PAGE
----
Many of this manuscript’s miniatures show traces of pin marks in the outlines, possibly meaning that these images were were used as samples/models through tracing, perhaps for individual lubok sheets, equally popular with Old Believers. We could not find any other Russian manuscript books showing the same tracing technique, nor relevant information about it in Russian reference literature.

This specific characteristics, together with the style of the faces and the decoration of the binding could point towards a production place located in Western Russia, or possibly Belarus or Ukraine.

The paper shows watermarks of Aleksei Zatrapeznyi’s Yaroslavl Manufactory with Yaroslavl’s coat of arms (bear holding a halberd under a crown) and initials “IaMZ” [Iaroslavskaia Manufaktura Zatrapeznogo] in Cyrillic, present in the factory paper in this combination and style around 1750s (Klepikov). Old Believers’ communities were indeed settled in the Yaroslavl and its neighbouring Kostroma regions in the 1750-60s and later; also, around 350 km away from Yaroslavl, the Nizhnii Novgorod region was a major centre for the Priestless Old Believers around the same time.

Rare: we could not find any other manuscripts of this work in libraries outside Russia: Worldcat shows results only for printed editions of the 20th century and later, and we could trace only one manuscript copy of The Life of St Basil the Younger on the market in the West, sold in 1993.


Soviet/Russian inscription to lower pastedown; Swiss private collection.


Afentoulidou, Eirini. “Space and Power in Byzantine Accounts of the Aerial Tollhouses”. Cultures of Eschatology: Volume 2: Time, Death and Afterlife in Medieval Christian, Islamic and Buddhist Communities, edited by Veronika Wieser, Vincent Eltschinger and Johann Heiss, Berlin, Boston: De Gruyter Oldenbourg, 2020, pp. 603-615.

Dergacheva I. V., “Vasilii Novyi”, Pravoslavnaia entsiklopediia, Moskva, 2009.

Fr. S. Janos (transl.), “The Nun Theodora of Tsargrad”, Holy Trinity Russian Orthodox Church Calendar.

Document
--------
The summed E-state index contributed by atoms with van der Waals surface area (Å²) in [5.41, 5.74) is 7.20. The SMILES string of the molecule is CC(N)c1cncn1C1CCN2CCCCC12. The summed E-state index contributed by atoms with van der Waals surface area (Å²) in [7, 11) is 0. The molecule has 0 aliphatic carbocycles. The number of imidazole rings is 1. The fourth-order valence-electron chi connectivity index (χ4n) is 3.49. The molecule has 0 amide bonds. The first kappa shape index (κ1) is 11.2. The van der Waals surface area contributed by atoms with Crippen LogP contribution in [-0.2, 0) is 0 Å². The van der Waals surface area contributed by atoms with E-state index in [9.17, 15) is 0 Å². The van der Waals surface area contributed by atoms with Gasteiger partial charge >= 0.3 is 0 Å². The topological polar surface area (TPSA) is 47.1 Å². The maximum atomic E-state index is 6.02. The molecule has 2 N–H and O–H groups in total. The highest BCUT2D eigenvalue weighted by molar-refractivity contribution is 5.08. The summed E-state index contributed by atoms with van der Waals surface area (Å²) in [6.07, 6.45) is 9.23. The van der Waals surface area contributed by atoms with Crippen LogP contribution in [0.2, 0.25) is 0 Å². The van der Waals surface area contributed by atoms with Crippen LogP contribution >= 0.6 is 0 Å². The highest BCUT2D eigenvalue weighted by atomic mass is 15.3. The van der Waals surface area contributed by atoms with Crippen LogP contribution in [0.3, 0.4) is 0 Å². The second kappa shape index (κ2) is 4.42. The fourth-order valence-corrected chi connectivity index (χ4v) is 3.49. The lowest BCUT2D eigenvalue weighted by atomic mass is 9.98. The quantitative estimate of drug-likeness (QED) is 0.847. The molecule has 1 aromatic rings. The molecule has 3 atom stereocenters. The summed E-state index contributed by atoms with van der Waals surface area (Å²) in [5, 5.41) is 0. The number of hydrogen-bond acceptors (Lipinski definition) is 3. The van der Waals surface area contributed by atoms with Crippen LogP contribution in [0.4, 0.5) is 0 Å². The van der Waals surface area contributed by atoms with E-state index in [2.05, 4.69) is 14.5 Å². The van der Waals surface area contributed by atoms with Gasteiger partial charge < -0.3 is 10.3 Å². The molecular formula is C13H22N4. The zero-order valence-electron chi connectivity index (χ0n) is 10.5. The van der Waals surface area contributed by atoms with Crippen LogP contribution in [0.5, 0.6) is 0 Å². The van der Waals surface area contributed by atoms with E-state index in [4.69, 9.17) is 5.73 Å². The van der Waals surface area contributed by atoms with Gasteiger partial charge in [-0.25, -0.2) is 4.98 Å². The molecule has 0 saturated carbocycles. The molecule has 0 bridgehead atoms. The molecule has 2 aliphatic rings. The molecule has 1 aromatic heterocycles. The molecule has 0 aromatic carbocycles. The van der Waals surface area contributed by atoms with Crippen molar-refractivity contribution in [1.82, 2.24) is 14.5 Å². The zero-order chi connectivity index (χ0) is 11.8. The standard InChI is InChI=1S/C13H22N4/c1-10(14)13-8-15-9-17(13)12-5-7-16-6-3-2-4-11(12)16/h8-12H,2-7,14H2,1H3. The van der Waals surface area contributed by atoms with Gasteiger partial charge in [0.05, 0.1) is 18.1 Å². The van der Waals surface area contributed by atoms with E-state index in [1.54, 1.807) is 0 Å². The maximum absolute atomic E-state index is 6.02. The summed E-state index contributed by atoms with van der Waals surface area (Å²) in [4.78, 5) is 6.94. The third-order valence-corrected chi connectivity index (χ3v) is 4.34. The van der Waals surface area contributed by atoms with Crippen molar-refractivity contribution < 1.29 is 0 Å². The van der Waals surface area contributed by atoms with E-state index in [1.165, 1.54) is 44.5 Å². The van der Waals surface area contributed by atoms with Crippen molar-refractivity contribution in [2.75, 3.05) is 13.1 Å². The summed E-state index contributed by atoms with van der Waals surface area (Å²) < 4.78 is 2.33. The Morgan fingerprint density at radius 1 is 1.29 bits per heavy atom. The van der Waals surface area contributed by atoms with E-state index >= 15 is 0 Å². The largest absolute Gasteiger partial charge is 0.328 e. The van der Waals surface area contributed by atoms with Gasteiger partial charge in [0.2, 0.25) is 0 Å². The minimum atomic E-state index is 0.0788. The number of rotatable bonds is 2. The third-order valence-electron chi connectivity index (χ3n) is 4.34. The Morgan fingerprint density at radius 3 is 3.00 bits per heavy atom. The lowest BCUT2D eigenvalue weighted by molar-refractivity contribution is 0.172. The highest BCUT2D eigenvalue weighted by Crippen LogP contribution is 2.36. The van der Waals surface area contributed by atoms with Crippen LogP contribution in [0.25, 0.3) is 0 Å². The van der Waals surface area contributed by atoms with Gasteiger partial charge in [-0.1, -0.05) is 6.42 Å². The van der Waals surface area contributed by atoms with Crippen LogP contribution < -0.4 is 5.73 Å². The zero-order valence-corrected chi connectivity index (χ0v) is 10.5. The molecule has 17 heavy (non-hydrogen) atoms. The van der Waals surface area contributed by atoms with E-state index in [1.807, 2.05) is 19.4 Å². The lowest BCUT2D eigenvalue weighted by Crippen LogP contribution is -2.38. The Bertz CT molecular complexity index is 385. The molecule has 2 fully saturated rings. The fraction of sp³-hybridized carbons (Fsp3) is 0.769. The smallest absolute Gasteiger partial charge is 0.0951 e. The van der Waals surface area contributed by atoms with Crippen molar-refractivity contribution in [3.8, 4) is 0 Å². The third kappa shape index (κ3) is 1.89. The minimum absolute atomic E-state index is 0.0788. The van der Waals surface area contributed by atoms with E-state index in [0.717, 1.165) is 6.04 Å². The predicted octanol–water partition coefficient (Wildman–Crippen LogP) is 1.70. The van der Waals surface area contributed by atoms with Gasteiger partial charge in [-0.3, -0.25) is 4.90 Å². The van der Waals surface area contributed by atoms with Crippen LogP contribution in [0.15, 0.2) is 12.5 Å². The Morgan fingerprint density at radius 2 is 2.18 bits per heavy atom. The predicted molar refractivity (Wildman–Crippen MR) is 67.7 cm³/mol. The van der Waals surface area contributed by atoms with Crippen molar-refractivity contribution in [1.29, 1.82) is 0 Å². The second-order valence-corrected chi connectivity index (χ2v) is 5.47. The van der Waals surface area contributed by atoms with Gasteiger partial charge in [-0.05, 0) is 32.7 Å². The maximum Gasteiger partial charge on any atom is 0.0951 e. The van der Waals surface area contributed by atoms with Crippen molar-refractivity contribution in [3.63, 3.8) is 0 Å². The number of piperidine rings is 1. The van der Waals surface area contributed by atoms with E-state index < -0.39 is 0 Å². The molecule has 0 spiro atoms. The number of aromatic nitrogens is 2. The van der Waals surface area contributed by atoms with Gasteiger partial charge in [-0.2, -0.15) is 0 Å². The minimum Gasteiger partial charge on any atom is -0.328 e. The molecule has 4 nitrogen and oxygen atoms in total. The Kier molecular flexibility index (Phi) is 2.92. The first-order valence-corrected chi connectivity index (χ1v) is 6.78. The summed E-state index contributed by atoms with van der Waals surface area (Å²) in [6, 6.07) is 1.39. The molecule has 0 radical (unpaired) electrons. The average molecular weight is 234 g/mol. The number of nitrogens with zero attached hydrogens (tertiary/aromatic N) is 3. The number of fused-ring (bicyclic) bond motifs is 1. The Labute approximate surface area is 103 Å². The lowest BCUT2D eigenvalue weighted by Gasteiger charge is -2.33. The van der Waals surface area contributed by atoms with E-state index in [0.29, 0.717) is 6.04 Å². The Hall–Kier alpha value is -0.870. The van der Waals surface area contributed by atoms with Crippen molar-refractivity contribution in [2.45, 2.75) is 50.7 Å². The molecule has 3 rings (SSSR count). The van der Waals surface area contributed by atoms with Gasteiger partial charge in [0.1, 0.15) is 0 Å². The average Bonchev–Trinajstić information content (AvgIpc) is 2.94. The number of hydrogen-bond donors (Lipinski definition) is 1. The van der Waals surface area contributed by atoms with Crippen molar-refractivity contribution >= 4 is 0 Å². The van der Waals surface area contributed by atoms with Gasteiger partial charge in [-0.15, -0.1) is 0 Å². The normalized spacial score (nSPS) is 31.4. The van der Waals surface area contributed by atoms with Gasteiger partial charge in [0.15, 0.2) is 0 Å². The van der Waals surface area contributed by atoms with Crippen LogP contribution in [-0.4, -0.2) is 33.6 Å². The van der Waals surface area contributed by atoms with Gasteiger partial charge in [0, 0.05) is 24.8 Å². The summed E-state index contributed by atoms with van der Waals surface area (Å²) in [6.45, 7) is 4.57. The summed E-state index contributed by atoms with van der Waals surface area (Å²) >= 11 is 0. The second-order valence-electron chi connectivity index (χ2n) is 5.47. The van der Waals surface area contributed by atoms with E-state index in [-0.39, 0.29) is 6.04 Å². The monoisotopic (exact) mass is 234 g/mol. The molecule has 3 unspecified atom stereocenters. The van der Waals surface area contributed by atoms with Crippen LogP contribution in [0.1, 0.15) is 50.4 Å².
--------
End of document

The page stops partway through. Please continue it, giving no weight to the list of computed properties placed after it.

Gudkov, Aleksei, “«Litsa» sudnogo dnia: illiustrirovannye rukopisi Zhitiia Vasiliia Novogo“, Russkaia vera, 2018.

Gribov Iu. A., Pigin A.V., “Iz Zhitiia Vasiliia Novogo. Khozhdenie Feodory po vozdushnym mytarstvam”, Biblioteka Literatury Drevnei Rusi, Tom 8, Moskva, Nauka, 2003.

Pentkovskaiia T. V., Zhitie Vasiliia Novogo v drevneishem slavianskom perevode, MGU, IAsk, Moskva, 2018.

Raskov, Danila, “Eskhatologiia i aktivnost v miru staroverov”, Christianskoe chtenie, #6, 2012.

Rydén, Lennart, “The Life of St. Basil the Younger and the Date of the Life of St. Andreas Salos”. Harvard Ukrainian Studies, #7, 568–586, 1983.

Item number



Physical Description

Folio (32 x 20.5 cm; block 30 x 18.5 cm). Complete manuscript on paper, in Church Slavonic written in black ink, possibly by two hands or more, illustrated; 84 leaves, paginated in Church Slavonic numerals, all pages within a brown ink and watercolour frame, the last leaf blank but with the same frame, the first page being the title, written in green and red ink, with an ornamental floral head-piece in brown, red and green watercolours showing Christ in its centre, and large 5-line B letter in red and black ink with a background of a plant bearing a flower and ?grapes, the letter and background within an ornamental frame, 54 illustrations in text in red, green, brown and blue watercolour occasionally with brown ink, including 52 full-page, many integrating some hand-written text, most with outlines dotted with many close pinholes, some full-page with several miniatures.


Contemporary Russian full calf over wooden boards, richly tooled, upper cover with central floral ornament, spine with raised bands and floral ornament to compartments, roll-work to boards edges two clasps, pastedowns of yellow paper and gutters reinforced with vellum, block edges black.


Binding worn and restored but solid, tooling possibly gilt originally, lower hinge repaired, clasps missing, vellum in pastedowns gutters probably later, colour of block edges mostly rubbed away except top edge; pages soiled and stained, occasionally with minor repairs, occasional minor damage or fragility of paper due to pinholes, inks and watercolours, often bleeding through a bit, a couple of later underlining, occasional minor overwriting with modern ink.